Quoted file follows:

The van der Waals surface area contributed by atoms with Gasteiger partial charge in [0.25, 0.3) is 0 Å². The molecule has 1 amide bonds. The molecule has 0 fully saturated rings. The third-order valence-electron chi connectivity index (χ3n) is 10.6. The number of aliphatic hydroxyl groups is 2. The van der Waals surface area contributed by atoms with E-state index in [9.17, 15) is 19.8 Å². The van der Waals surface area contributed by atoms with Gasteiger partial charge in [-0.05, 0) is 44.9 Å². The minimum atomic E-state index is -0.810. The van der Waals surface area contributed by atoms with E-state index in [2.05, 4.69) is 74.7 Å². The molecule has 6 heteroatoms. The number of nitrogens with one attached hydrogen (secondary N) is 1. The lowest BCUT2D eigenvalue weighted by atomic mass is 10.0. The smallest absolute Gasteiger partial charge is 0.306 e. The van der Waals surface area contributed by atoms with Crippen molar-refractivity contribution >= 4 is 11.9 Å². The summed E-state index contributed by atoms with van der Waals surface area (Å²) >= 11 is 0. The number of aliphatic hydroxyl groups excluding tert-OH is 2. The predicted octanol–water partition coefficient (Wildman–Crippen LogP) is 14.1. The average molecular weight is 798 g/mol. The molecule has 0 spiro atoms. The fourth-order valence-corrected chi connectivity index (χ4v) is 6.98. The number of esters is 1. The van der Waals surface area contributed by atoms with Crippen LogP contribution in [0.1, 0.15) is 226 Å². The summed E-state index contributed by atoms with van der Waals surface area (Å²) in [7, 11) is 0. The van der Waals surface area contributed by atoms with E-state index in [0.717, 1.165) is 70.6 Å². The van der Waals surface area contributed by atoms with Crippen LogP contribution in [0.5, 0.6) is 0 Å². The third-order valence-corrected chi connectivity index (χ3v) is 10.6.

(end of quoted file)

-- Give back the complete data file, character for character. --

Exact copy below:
The van der Waals surface area contributed by atoms with Gasteiger partial charge in [0.25, 0.3) is 0 Å². The molecule has 1 amide bonds. The molecule has 0 fully saturated rings. The third-order valence-electron chi connectivity index (χ3n) is 10.6. The number of aliphatic hydroxyl groups is 2. The van der Waals surface area contributed by atoms with E-state index in [9.17, 15) is 19.8 Å². The van der Waals surface area contributed by atoms with Gasteiger partial charge in [-0.05, 0) is 44.9 Å². The minimum atomic E-state index is -0.810. The van der Waals surface area contributed by atoms with E-state index in [2.05, 4.69) is 74.7 Å². The molecule has 6 heteroatoms. The number of nitrogens with one attached hydrogen (secondary N) is 1. The lowest BCUT2D eigenvalue weighted by atomic mass is 10.0. The smallest absolute Gasteiger partial charge is 0.306 e. The van der Waals surface area contributed by atoms with Crippen molar-refractivity contribution >= 4 is 11.9 Å². The summed E-state index contributed by atoms with van der Waals surface area (Å²) >= 11 is 0. The number of aliphatic hydroxyl groups excluding tert-OH is 2. The predicted octanol–water partition coefficient (Wildman–Crippen LogP) is 14.1. The average molecular weight is 798 g/mol. The molecule has 0 spiro atoms. The fourth-order valence-corrected chi connectivity index (χ4v) is 6.98. The number of esters is 1. The van der Waals surface area contributed by atoms with Crippen LogP contribution in [0.1, 0.15) is 226 Å². The summed E-state index contributed by atoms with van der Waals surface area (Å²) in [7, 11) is 0. The van der Waals surface area contributed by atoms with E-state index in [0.717, 1.165) is 70.6 Å². The van der Waals surface area contributed by atoms with Crippen LogP contribution in [0.5, 0.6) is 0 Å². The third-order valence-corrected chi connectivity index (χ3v) is 10.6.